Geothermal/Invasive, Nonnative Species

From Open Energy Information

Geothermal Invasive, Nonnative Species

Invasive, Nonnative Species
Present, Potentially Affected

Invasive species reproduce quickly to become widespread and cause harm to other species. They are a threat because they interrupt the food chain by consuming and competing for native species, resulting in a shorter life span for native species. Invasive species also carry disease. This threatens biodiversity and changes the ecosystem’s survival mechanisms. Invasive species are mobilized via wood byproducts, boats, cars, people and pet purchasing. Non-native species include fish, fungus, bacteria, plants, mammals and insects.

Non-native species reside in environments made for species with a different set of adaptations than the ones they have. This makes them potentially harmful to the environment as they may carry disease. These species are undesirable because they usually require specialized care to stay healthy by increasing competition and decreasing biodiversity. Specialized characteristics include a larger water supply, a specialized diet unfit for the area, are toxic to other species and require a warmer or cooler climate.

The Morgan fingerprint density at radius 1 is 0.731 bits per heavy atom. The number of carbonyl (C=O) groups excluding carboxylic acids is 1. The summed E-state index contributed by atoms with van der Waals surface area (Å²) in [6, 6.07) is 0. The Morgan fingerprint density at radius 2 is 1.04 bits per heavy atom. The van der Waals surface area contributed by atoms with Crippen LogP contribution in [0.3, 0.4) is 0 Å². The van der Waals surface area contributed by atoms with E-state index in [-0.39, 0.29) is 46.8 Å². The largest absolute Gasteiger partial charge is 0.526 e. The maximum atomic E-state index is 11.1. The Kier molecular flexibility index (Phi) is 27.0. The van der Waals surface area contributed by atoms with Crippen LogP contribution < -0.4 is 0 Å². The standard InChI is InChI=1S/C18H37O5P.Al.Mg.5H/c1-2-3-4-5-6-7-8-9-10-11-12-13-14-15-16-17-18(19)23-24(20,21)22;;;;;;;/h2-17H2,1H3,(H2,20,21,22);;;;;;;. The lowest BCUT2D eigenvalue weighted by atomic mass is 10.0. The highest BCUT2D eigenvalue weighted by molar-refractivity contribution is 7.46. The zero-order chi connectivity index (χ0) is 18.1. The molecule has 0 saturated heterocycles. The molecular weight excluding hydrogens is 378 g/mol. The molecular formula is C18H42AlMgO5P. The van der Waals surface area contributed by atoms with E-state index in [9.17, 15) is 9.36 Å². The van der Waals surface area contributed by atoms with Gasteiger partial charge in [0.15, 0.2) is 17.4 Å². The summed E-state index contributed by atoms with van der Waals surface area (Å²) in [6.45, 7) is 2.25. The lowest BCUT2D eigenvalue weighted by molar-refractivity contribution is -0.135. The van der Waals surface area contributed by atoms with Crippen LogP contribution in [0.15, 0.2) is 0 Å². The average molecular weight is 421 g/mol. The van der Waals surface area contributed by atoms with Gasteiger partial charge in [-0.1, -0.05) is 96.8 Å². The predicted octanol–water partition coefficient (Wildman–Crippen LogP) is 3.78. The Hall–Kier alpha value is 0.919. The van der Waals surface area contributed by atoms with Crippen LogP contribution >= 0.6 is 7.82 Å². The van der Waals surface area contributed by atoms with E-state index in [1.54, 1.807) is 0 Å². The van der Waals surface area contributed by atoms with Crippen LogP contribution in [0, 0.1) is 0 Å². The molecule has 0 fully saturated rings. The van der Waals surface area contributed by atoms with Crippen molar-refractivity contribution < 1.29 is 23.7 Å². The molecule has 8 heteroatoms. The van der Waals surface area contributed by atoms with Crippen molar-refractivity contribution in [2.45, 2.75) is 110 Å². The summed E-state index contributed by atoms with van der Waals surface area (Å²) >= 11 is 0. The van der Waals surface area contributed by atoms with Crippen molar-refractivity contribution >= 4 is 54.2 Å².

The Bureau of Land Management (BLM) requires a management plan to mitigate not only the widespread of invasive and non-native species, but also the toxicity to humans and native species. Weed management must continue three years after the pumping cycles are complete. National Wildlife Federation-Invasive Species

Invasive, Nonnative Species Impacts & Mitigation

Invasive and Non-native Species can cause adverse impact affects. The following indicates impacts and mitigation measures:


  • The widespread germination of noxious weeds.
  • Harmful fungus and bacteria build-up on construction and personal vehicles; and building material.
  • Slim competition elsewhere increases invasive and non-native biodiversity growth to alter the natural environment.


  • Evaluate the site for any invasive and non-native species, e.g. weeds. Map affected areas.
  • Power-wash all vehicles entering the site to remove soil and plant particles. Contaminated residue will be disposed off-site.
  • All employee clothes and shoes will be inspected and treated accordingly for contaminants.
  • Use weed-free soil and seed mix for revegetation.
  • If herbicides are permitted, consult the BLM for application processes
  • Protective equipment is required when applying herbicides.
  • Avoid herbicide applications during flowering season when pollination occurs to eliminate additional herbicide treatment.
  • If herbicides are not permitted, remove plants by hand.